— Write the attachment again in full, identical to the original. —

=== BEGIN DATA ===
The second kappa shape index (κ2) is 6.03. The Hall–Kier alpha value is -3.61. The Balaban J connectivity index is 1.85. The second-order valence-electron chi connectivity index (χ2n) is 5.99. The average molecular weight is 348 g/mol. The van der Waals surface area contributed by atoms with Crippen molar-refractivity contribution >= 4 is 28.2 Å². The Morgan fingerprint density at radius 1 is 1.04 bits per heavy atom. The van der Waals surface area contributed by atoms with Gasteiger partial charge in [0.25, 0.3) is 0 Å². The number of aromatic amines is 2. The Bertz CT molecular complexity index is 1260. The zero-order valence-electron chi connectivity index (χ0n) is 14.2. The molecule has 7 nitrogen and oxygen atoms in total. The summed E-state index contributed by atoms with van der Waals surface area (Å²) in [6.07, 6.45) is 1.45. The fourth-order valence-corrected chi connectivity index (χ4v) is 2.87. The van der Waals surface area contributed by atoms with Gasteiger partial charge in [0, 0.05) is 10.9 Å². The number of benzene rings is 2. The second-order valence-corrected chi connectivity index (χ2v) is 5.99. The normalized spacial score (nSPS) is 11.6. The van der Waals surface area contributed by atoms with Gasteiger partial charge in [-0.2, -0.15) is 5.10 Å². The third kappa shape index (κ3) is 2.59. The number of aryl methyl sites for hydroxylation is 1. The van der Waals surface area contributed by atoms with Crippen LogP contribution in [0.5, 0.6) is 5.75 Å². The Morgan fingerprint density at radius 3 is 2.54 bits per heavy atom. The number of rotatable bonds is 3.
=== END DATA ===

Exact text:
The second kappa shape index (κ2) is 6.03. The Hall–Kier alpha value is -3.61. The Balaban J connectivity index is 1.85. The second-order valence-electron chi connectivity index (χ2n) is 5.99. The average molecular weight is 348 g/mol. The van der Waals surface area contributed by atoms with Crippen molar-refractivity contribution >= 4 is 28.2 Å². The Morgan fingerprint density at radius 1 is 1.04 bits per heavy atom. The van der Waals surface area contributed by atoms with Gasteiger partial charge in [0.25, 0.3) is 0 Å². The number of aromatic amines is 2. The Bertz CT molecular complexity index is 1260. The zero-order valence-electron chi connectivity index (χ0n) is 14.2. The molecule has 7 nitrogen and oxygen atoms in total. The summed E-state index contributed by atoms with van der Waals surface area (Å²) in [6.07, 6.45) is 1.45. The fourth-order valence-corrected chi connectivity index (χ4v) is 2.87. The van der Waals surface area contributed by atoms with Gasteiger partial charge in [0, 0.05) is 10.9 Å². The number of benzene rings is 2. The second-order valence-corrected chi connectivity index (χ2v) is 5.99. The normalized spacial score (nSPS) is 11.6. The van der Waals surface area contributed by atoms with Gasteiger partial charge in [-0.2, -0.15) is 5.10 Å². The third kappa shape index (κ3) is 2.59. The number of aryl methyl sites for hydroxylation is 1. The van der Waals surface area contributed by atoms with Crippen LogP contribution in [0.5, 0.6) is 5.75 Å². The Morgan fingerprint density at radius 3 is 2.54 bits per heavy atom. The number of rotatable bonds is 3.